As of now, concurrent chemoradiotherapy is the treatment of choice for locally advanced stage III non-small cell lung cancer (NSCLC). Older adults continue to be underrepresented in clinical trials, and studies designed specifically for this age group are rare. Prospective elderly-specific trials for locally advanced stage III NSCLC provide little evidence. Older patients are more susceptible to adverse events. A key question is whether elderly patients can receive the same treatments and derive the same benefit as their younger counterparts. The JCOG0301 demonstrated the clinically significant benefits of concurrent daily low-dose carboplatin and thoracic radiotherapies in elderly patients in comparison with those of radiotherapy alone. Recently, durvalumab therapy improved the progression-free survival of patients with unresectable stage III NSCLC whose disease had not progressed after concurrent chemoradiotherapy. Therefore, immune checkpoint inhibitors will also play an increasing role for elderly patients with stage III NSCLC. There are great differences between elderly individuals. Geriatric assessment is recommended to be incorporated in clinical trials. Furthermore, pragmatic clinical trials are required to establish clinical evidence for older patients with a broad range of conditions.

DOI: 10.29245/2578-2967/2019/1.1148 View / Download Pdf

Steven S. Coughlin1,2*, Lee Caplan3, Lufei Young4

1Department of Population Health Sciences, Medical College of Georgia, Augusta University, Augusta, GA

2Research Service, Charlie Norwood Veterans Affairs Medical Center, Augusta, GA

3Morehouse College of Medicine, Department of Community Health and Preventive Medicine, Atlanta, GA

4College of Nursing, Augusta University, Augusta, GA

Background: Patient portals and other Internet-based technologies have been increasingly used to improve cancer care coordination. Patient portals may introduce special considerations in oncology populations where longitudinal outpatient care is often more intensive than in most other specialties.

Methods: This article, which is based upon bibliographic searches in PubMed, reviews the literature on web portal use by cancer patients. Articles published in English from 2000 to August 2018 were identified using the following MeSH search terms and Boolean algebra commands: web portal AND cancer. Information obtained from bibliographic searches (title and topic of article, information in abstract, and keywords) was used to determine whether to retain each article identified in this way.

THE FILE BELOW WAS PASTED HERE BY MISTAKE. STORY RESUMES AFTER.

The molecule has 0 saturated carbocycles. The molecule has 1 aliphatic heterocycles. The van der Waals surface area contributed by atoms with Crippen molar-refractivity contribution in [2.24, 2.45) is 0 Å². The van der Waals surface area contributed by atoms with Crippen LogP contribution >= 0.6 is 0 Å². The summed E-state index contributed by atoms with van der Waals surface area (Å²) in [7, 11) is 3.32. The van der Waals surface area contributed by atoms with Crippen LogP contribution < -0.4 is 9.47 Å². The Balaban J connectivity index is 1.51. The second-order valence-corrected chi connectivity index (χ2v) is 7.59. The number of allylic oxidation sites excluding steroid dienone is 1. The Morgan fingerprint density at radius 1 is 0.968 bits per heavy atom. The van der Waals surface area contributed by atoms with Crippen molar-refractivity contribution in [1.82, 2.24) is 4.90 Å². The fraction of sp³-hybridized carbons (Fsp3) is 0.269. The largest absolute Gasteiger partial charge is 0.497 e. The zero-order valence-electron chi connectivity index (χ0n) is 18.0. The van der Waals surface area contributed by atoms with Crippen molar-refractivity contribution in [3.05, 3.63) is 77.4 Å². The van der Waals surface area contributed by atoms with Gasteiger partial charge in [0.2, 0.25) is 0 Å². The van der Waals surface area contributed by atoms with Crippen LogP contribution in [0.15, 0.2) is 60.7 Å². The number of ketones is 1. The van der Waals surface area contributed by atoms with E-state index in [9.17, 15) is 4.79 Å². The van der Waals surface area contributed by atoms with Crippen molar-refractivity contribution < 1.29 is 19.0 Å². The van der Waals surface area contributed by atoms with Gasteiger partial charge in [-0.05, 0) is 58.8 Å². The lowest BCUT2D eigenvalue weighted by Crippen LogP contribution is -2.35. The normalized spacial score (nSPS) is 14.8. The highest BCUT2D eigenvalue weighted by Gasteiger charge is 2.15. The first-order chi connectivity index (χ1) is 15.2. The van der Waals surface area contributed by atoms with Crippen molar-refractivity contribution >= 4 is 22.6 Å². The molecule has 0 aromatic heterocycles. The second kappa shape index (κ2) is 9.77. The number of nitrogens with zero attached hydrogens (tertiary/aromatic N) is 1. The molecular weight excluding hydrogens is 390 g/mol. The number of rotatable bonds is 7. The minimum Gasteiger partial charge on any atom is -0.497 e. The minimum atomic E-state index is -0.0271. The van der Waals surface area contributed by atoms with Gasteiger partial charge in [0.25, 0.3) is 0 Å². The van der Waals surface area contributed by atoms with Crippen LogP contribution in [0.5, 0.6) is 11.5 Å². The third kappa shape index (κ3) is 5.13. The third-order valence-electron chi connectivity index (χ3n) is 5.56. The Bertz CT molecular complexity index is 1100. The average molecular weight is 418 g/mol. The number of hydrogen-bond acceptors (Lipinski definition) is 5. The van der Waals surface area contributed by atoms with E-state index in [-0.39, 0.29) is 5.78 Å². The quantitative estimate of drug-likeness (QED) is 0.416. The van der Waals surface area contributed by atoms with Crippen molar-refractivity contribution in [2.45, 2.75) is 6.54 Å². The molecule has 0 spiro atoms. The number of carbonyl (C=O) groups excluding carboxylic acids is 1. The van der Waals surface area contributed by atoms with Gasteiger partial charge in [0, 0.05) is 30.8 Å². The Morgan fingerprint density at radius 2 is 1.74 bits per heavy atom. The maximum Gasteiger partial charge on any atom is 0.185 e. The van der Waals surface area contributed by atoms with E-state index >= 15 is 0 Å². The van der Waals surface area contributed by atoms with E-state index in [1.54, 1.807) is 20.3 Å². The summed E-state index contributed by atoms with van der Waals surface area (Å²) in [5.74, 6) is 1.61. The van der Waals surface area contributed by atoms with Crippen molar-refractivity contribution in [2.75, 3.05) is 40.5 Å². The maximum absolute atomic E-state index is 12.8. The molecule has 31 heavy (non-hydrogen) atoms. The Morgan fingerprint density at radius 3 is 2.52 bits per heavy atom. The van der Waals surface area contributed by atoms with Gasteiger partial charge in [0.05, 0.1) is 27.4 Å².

Results: A total of 263 article citations were identified in the bibliographic searches. Of these, 10 met the eligibility criteria. A variety of study designs were used including focus groups, usability testing, in-person interviews, questionnaire surveys, retrospective cohort, and non-randomized trial. Cancer patients had reached modest levels of portal use. Increased portal use has been associated with younger age, white race, and higher socioeconomic status. Most cancer patients used portals to look up testing results and provide notes, but had difficulty in interpreting the results appropriately.

Conclusions: Our study adds to the growing evidence that patient portals play a significant role in promoting self-management in cancer survivors. Additional studies are needed to determine factors influencing portal use, so effective interventions can be developed to enhance portal use.

DOI: 10.29245/2578-2967/2018/6.1154 View / Download Pdf

James E. Trosko

Department of Pediatrics/Human Development, College of Human Medicine, Michigan State University, East Lansing, Michigan, USA

While the concept of “precision medicine” is not new, sophisticated technologies have led to a view that the data generated will provide individuals, physicians and public policy-makers with the information required to predict, intervene and protect against many diseases. However, without understanding of the underlying molecular mechanisms, such as the mutagenicity, cytotoxicity or epigenetic alterations, induced by agents to which a human has been exposed, and with pathogenic events, such as birth defects, cardiovascular disease, cancer, immune responses, and reproductive or neurological diseases, there will be no “precision”. The aim of this “Commentary” is that, while mutations and cell death contribute to human diseases, including cancers, the toxicity of chemicals is primarily due to epigenetic effects on human organ-specific adult stem cells. From the perspective of biological evolution, the transition from single- to multi-cellular organisms, along with the generation of new genes and cellular processes, led to the evolution of Homo sapiens and “cultural evolution”. This transition has created a “collision” of the slow biological evolution of genes that are important for survival in various environments, with extremely fast cultural evolution. This has occurred when cultural evolution has provided new means of migration for both people and foods, as well as new methods of agriculture and food production/distribution/processing. The population explosion, ecological alterations, global climate changes, and worldwide economic disparities all have a bearing on how the increases in median life span and the incidence of chronic metabolic diseases are managed in the face of globally limited healthcare resources.